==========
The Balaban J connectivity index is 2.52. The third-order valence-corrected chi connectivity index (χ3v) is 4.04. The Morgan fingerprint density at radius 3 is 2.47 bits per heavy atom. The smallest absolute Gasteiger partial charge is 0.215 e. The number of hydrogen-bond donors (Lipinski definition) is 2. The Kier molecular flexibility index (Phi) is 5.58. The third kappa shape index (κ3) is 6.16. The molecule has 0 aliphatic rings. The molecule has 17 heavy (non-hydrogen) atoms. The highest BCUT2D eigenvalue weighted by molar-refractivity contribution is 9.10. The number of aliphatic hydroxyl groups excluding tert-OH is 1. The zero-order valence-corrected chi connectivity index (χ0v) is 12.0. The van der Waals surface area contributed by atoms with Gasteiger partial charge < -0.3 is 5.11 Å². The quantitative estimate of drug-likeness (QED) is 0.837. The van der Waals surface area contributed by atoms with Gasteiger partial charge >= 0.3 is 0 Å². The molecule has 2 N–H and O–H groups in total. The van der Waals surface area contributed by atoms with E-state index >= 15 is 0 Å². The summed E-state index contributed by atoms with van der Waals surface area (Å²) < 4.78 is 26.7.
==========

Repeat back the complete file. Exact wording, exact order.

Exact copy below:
The Balaban J connectivity index is 2.52. The third-order valence-corrected chi connectivity index (χ3v) is 4.04. The Morgan fingerprint density at radius 3 is 2.47 bits per heavy atom. The smallest absolute Gasteiger partial charge is 0.215 e. The number of hydrogen-bond donors (Lipinski definition) is 2. The Kier molecular flexibility index (Phi) is 5.58. The third kappa shape index (κ3) is 6.16. The molecule has 0 aliphatic rings. The molecule has 17 heavy (non-hydrogen) atoms. The highest BCUT2D eigenvalue weighted by molar-refractivity contribution is 9.10. The number of aliphatic hydroxyl groups excluding tert-OH is 1. The zero-order valence-corrected chi connectivity index (χ0v) is 12.0. The van der Waals surface area contributed by atoms with Gasteiger partial charge < -0.3 is 5.11 Å². The quantitative estimate of drug-likeness (QED) is 0.837. The van der Waals surface area contributed by atoms with Gasteiger partial charge >= 0.3 is 0 Å². The molecule has 2 N–H and O–H groups in total. The van der Waals surface area contributed by atoms with E-state index >= 15 is 0 Å². The summed E-state index contributed by atoms with van der Waals surface area (Å²) < 4.78 is 26.7.